We have an arrangement with the PIMA Air & Space Museum and the Davis-Monthan bone yard tour that will give special rates for our members that arrive in groups, so we will work to affect this.

Our banquet meal is just $16 per person -- unheard of in a hotel of this quality.

Those of us who have been involved with this reunion are excited about the prospects of our reunion camaraderie in a beautiful vacation setting. To take part in the scheduled events as a part of groups enjoying to Tucson sites or to just lounge around the hotel is up to you. Either way, you'll enjoy this reunion.  

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Tucson's Restaurants

Tucson has all the national restaurants, so the restaurant recommendations are mostly limited to those that are in the vicinity of the hotel and unique to Tucson. All are very good and low to moderately priced menus unless noted. Actual menus of most of the following restaurants will be available for review in the hospitality suite. With a great number of exceptionally fine restaurants in Tucson we will not have a designated eat-together restaurant on Thursday or Friday nights. Rather, we will have restaurant menus and sign up sheets for the various dining choices available, not to make reservations but to pair up those who might want to drive together to the restaurants.


  • El Charro Café - 6310 E. Broadway
  • La Fuente -1749 North Oracle


  • Saguaro Corner — 3750 S. Old Spanish Trail
  • Lil Abner’s Steakhouse — 8500 N. Silverbell
  • Daisy Mae’s Steakhouse — 2735 W. Anklam
  • El Corral — 2201 E. River Road
  • Pinnacle Peak — 6541 E. Tanque Verde Road


  • Anthony’s in the Catalinas — 6440 N. Campbell
          — very nice, more expensive, overlooks city.
  • Gavi Italian Restaurant -- 7865 E. Broadway


  • Luby's -- Kolb Street  

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Tucson Area Attractions

For those with internet access, a good Tucson site for attraction information for information not listed below is: www.cityspin.com

PIMA Air and Space Museum, 6000 E. Valencia Road — Website: www.pimaair.org  
Huge array of both military and commercial aircraft, some in hangers. Walking tours are provided for $6.50 and for an additional $3.00 a narrated tram is available. Two tours lasting about 2 hours each begin at 1015 and at 1315 each day of the week.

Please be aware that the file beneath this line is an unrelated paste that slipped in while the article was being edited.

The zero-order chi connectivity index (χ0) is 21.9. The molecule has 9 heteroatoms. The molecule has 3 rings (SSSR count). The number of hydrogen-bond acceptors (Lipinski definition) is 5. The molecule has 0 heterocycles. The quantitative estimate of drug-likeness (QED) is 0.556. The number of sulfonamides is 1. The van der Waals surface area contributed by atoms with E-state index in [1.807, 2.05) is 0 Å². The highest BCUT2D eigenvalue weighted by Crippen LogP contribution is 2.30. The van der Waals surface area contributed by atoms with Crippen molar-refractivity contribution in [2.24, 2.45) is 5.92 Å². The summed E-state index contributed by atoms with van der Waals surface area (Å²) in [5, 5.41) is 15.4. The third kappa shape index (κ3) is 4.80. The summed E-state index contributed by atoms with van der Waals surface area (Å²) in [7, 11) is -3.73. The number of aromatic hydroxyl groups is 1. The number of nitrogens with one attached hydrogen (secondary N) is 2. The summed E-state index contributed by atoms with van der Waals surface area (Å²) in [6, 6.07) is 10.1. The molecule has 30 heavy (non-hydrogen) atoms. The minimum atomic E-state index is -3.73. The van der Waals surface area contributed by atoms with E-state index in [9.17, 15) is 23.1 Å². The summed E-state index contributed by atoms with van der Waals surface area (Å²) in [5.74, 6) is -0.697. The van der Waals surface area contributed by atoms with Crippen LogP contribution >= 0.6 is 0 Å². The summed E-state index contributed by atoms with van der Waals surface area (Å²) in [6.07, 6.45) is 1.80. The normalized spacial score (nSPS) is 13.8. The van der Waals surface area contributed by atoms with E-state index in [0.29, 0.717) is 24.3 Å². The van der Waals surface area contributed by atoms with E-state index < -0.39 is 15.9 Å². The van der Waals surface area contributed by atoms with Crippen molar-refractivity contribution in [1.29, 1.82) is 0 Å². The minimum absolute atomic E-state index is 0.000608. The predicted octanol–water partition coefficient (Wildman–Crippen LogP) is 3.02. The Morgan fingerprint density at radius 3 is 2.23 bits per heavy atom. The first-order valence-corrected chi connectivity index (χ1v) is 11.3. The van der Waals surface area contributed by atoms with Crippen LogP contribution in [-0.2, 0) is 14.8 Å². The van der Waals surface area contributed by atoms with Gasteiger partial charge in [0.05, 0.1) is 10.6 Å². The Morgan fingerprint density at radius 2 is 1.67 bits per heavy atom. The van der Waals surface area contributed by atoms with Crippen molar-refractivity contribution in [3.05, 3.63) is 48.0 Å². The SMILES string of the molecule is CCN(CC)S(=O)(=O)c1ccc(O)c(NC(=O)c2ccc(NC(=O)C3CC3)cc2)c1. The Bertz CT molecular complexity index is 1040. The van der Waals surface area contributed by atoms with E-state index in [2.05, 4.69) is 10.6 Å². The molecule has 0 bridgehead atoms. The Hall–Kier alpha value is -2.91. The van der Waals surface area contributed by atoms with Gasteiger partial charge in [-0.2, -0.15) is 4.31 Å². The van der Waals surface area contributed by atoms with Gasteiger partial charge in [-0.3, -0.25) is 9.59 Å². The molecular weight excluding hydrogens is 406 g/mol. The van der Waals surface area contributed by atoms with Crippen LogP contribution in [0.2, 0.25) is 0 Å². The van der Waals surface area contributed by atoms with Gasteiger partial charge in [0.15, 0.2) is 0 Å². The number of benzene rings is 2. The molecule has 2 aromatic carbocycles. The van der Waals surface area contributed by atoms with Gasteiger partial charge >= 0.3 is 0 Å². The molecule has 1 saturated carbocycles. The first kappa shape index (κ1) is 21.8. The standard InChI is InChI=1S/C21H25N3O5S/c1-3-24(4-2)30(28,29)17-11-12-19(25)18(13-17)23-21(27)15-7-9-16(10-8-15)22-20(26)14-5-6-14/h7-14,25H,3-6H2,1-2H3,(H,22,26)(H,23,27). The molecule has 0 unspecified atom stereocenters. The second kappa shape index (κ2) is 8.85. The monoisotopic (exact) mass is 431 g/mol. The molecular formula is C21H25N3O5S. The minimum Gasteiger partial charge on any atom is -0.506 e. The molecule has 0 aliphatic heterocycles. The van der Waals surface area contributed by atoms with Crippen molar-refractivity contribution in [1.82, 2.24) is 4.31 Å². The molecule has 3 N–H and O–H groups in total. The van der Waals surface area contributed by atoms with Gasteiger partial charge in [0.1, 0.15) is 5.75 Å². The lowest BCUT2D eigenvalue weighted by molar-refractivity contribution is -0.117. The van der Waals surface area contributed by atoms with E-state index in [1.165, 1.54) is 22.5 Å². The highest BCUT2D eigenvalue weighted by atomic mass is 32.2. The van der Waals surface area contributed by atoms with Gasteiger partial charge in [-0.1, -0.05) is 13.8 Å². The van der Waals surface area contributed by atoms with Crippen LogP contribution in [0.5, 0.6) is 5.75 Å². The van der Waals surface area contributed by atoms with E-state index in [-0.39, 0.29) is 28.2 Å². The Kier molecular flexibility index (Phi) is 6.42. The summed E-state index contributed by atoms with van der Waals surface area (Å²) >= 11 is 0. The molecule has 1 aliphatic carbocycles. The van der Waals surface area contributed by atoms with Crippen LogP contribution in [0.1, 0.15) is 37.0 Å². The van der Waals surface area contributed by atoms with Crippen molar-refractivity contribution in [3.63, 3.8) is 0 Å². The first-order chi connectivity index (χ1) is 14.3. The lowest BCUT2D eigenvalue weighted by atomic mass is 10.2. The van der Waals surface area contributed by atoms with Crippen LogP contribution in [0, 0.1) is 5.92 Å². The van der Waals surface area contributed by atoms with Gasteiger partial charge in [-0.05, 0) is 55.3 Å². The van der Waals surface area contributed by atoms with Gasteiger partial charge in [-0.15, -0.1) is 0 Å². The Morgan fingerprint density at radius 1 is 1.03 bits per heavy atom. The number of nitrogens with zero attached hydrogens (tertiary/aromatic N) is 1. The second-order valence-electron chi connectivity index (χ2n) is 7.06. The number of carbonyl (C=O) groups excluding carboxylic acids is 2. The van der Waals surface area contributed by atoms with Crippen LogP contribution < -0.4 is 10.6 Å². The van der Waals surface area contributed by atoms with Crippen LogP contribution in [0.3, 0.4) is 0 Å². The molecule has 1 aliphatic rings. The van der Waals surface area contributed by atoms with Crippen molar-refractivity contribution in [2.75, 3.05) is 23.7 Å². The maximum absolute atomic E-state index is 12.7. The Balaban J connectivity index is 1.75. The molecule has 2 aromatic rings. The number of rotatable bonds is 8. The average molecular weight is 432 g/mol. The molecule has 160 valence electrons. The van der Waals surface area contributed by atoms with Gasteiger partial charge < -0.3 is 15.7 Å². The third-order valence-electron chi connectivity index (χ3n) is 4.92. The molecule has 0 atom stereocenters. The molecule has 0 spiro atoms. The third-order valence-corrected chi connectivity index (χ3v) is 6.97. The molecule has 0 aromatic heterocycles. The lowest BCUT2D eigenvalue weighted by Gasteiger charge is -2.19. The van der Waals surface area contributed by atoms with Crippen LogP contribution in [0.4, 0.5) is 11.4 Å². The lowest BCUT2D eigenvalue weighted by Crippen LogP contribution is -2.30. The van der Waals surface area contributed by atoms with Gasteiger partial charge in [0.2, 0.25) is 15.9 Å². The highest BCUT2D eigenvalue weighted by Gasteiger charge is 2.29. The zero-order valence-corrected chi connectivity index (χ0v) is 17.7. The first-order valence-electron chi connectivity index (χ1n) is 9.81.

DM Aircraft Maintenance & Regeneration Center (Bone Yard) Tour
Only the PIMA Air & Space Museum operate these 50-minute van or bus tours. They are available only Monday through Friday of each week. Each person on the tour must show a photo ID (not necessarily military ID) to be allowed on the base on this tour. Scheduled departure times are 0930, 1100, 1230, 1400, and 1530. The cost for groups of 20 or more or seniors age (62+) or AAA members is $3.50 per person. Individuals not in a group and not meeting the above criteria are charged $5.00.

Sabino Canyon Tram Ride
5900 N. Sabino Canyon Road, Tucson, AZ 85715.
Information/Tour schedules: 602-749-2861.
A shuttle bus operates every day and is narrated round trip of 45 minutes. It travels the most cameraworthy scenery in the Tucson area. Cost: $6 or $5 if we have groups of 20 or more.

Sonora Desert Museum
$8.95 as an individual or $7.50 if enough folks go together as a group.

Old Pueblo Tours
4 or 6 1/2 hour tours of Tucson’s interesting sites which include De Grazia’s Gallery in the Sun, Arizona Historical Society Museum, Old Town Artisans, “A” Mountain, and Mission San Xavier del Bac.

Palomino Plaza
Swan Rd & F. Lowell
Unique shopping in a Spanish setting where the ladies will find southwest styles, exotic fashions, contemporary trends and custom creations.

Biosphere 2 Center
30 minutes north of Tucson in the Santa Catalina Mountains. Tour guides will guide you through the campus, explaining the renowned Biosphere 2 project, pointing out features of the landscape and escorting you through the “Climate change and Life on Earth Exhibition.”

The Festival of the Arts
Will take place on November 13-14 (Sat & Sun). The Plaza bustles with artisans, crafts, holiday gifts, entertainment and food during this annual festival. Located at Holy Trinity Monastery, St. David, AZ between Benson and Tombstone (about an hour drive). This would be good for the ladies on Saturday or on Sunday for those remaining in the area after our reunion.

Located 60 miles from Tucson, this is the most famous mining town in America. Notorious for saloons, gambling houses and the Earp-Clanton shoot-out, in the 1880’s. Attractions include the O.K. Corral, Boothill Graveyard (free), the Bird Cage Theatre, the Crystal Palace, the Tombstone Courthouse, now a museum ($2.50), the Tombstone Epitaph, the West’s most famous newspaper, which has for over 100 years chronicled Western History.

Titan Missile Museum
20 minutes south. The only Titan II missile and silo kept after 1987.  

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Most airline fares are less for flying into Phoenix than flying directly into Tucson. We were able to rent a midsize car for $103 for a week at the Phoenix airport and drove down to Tucson. The distance from Phoenix to Tucson is 102 miles but the speed limit on I-10 is 75 mph, so you can drive it in about and hour and a half.